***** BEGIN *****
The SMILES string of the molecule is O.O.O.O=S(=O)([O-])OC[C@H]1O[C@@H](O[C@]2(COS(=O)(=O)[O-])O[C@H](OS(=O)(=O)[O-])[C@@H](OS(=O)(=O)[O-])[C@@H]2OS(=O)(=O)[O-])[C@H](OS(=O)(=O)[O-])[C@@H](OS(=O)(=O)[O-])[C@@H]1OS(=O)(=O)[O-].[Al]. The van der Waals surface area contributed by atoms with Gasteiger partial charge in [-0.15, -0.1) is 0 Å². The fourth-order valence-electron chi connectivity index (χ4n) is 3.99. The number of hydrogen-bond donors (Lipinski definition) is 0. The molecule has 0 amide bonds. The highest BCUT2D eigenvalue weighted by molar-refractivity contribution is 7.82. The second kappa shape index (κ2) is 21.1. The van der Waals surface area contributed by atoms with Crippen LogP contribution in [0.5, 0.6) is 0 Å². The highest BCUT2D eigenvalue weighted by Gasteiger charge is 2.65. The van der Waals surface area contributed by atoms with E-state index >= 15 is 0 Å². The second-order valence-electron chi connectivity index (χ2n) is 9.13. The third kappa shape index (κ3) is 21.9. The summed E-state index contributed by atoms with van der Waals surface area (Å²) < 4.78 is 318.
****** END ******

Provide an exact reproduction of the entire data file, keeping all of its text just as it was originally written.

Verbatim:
The SMILES string of the molecule is O.O.O.O=S(=O)([O-])OC[C@H]1O[C@@H](O[C@]2(COS(=O)(=O)[O-])O[C@H](OS(=O)(=O)[O-])[C@@H](OS(=O)(=O)[O-])[C@@H]2OS(=O)(=O)[O-])[C@H](OS(=O)(=O)[O-])[C@@H](OS(=O)(=O)[O-])[C@@H]1OS(=O)(=O)[O-].[Al]. The van der Waals surface area contributed by atoms with Gasteiger partial charge in [-0.15, -0.1) is 0 Å². The fourth-order valence-electron chi connectivity index (χ4n) is 3.99. The number of hydrogen-bond donors (Lipinski definition) is 0. The molecule has 0 amide bonds. The highest BCUT2D eigenvalue weighted by molar-refractivity contribution is 7.82. The second kappa shape index (κ2) is 21.1. The van der Waals surface area contributed by atoms with Crippen LogP contribution in [0.5, 0.6) is 0 Å². The highest BCUT2D eigenvalue weighted by Gasteiger charge is 2.65. The van der Waals surface area contributed by atoms with E-state index >= 15 is 0 Å². The second-order valence-electron chi connectivity index (χ2n) is 9.13. The third kappa shape index (κ3) is 21.9. The summed E-state index contributed by atoms with van der Waals surface area (Å²) < 4.78 is 318.